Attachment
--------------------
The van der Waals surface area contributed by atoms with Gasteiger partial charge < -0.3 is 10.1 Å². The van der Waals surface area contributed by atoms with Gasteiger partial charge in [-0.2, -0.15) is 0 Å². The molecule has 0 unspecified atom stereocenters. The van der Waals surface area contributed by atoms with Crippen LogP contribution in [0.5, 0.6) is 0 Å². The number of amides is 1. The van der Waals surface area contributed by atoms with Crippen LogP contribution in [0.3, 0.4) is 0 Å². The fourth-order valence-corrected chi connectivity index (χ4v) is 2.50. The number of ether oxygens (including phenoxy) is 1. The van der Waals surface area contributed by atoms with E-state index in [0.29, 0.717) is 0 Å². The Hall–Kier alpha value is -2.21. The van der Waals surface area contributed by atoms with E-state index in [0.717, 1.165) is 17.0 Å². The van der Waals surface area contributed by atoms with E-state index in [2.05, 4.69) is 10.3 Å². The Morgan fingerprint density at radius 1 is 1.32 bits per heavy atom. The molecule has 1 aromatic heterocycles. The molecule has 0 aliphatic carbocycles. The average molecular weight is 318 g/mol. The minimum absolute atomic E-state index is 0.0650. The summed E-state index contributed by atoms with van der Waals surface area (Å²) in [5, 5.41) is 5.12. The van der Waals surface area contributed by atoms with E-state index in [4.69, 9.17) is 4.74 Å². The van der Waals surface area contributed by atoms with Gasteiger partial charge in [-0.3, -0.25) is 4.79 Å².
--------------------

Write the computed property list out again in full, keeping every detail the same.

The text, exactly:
The van der Waals surface area contributed by atoms with Gasteiger partial charge < -0.3 is 10.1 Å². The van der Waals surface area contributed by atoms with Gasteiger partial charge in [-0.2, -0.15) is 0 Å². The molecule has 0 unspecified atom stereocenters. The van der Waals surface area contributed by atoms with Crippen LogP contribution in [0.5, 0.6) is 0 Å². The number of amides is 1. The van der Waals surface area contributed by atoms with Crippen LogP contribution in [0.3, 0.4) is 0 Å². The fourth-order valence-corrected chi connectivity index (χ4v) is 2.50. The number of ether oxygens (including phenoxy) is 1. The van der Waals surface area contributed by atoms with E-state index in [0.29, 0.717) is 0 Å². The Hall–Kier alpha value is -2.21. The van der Waals surface area contributed by atoms with E-state index in [0.717, 1.165) is 17.0 Å². The van der Waals surface area contributed by atoms with E-state index in [2.05, 4.69) is 10.3 Å². The Morgan fingerprint density at radius 1 is 1.32 bits per heavy atom. The molecule has 1 aromatic heterocycles. The molecule has 0 aliphatic carbocycles. The average molecular weight is 318 g/mol. The minimum absolute atomic E-state index is 0.0650. The summed E-state index contributed by atoms with van der Waals surface area (Å²) in [5, 5.41) is 5.12. The van der Waals surface area contributed by atoms with E-state index in [4.69, 9.17) is 4.74 Å². The van der Waals surface area contributed by atoms with Gasteiger partial charge in [-0.3, -0.25) is 4.79 Å².